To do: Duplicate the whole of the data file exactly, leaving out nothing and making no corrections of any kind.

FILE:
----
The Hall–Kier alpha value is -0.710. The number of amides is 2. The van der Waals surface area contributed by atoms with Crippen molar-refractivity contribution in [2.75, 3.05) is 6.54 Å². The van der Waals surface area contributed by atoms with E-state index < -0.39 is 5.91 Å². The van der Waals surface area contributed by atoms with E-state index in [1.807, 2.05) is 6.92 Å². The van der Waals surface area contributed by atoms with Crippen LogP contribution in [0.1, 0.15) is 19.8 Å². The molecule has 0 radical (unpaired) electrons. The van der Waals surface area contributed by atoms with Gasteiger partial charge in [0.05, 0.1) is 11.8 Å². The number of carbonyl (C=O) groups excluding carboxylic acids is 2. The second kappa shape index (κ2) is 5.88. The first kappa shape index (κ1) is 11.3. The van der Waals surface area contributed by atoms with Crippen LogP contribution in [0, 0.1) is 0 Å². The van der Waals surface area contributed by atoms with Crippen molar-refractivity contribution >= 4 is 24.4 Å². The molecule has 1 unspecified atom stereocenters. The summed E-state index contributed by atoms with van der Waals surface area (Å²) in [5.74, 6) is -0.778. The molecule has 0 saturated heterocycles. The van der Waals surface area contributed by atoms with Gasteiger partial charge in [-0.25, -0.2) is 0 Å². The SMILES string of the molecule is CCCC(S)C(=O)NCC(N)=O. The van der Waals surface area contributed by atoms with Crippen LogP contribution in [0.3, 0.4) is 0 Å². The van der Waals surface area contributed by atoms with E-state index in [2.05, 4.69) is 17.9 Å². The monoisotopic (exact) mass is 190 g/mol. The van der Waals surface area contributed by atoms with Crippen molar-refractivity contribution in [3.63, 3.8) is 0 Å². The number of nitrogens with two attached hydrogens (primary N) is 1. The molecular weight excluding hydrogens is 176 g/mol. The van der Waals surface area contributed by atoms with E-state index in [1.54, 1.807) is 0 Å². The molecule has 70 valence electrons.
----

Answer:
The Hall–Kier alpha value is -0.710. The number of amides is 2. The van der Waals surface area contributed by atoms with Crippen molar-refractivity contribution in [2.75, 3.05) is 6.54 Å². The van der Waals surface area contributed by atoms with E-state index < -0.39 is 5.91 Å². The van der Waals surface area contributed by atoms with E-state index in [1.807, 2.05) is 6.92 Å². The van der Waals surface area contributed by atoms with Crippen LogP contribution in [0.1, 0.15) is 19.8 Å². The molecule has 0 radical (unpaired) electrons. The van der Waals surface area contributed by atoms with Gasteiger partial charge in [0.05, 0.1) is 11.8 Å². The number of carbonyl (C=O) groups excluding carboxylic acids is 2. The second kappa shape index (κ2) is 5.88. The first kappa shape index (κ1) is 11.3. The van der Waals surface area contributed by atoms with Crippen LogP contribution in [0, 0.1) is 0 Å². The van der Waals surface area contributed by atoms with Crippen molar-refractivity contribution >= 4 is 24.4 Å². The molecule has 1 unspecified atom stereocenters. The summed E-state index contributed by atoms with van der Waals surface area (Å²) in [5.74, 6) is -0.778. The molecule has 0 saturated heterocycles. The van der Waals surface area contributed by atoms with Gasteiger partial charge in [-0.25, -0.2) is 0 Å². The SMILES string of the molecule is CCCC(S)C(=O)NCC(N)=O. The van der Waals surface area contributed by atoms with Crippen LogP contribution in [0.3, 0.4) is 0 Å². The van der Waals surface area contributed by atoms with E-state index in [2.05, 4.69) is 17.9 Å². The monoisotopic (exact) mass is 190 g/mol. The van der Waals surface area contributed by atoms with Crippen molar-refractivity contribution in [3.63, 3.8) is 0 Å². The number of nitrogens with two attached hydrogens (primary N) is 1. The molecular weight excluding hydrogens is 176 g/mol. The van der Waals surface area contributed by atoms with E-state index in [1.54, 1.807) is 0 Å². The molecule has 70 valence electrons.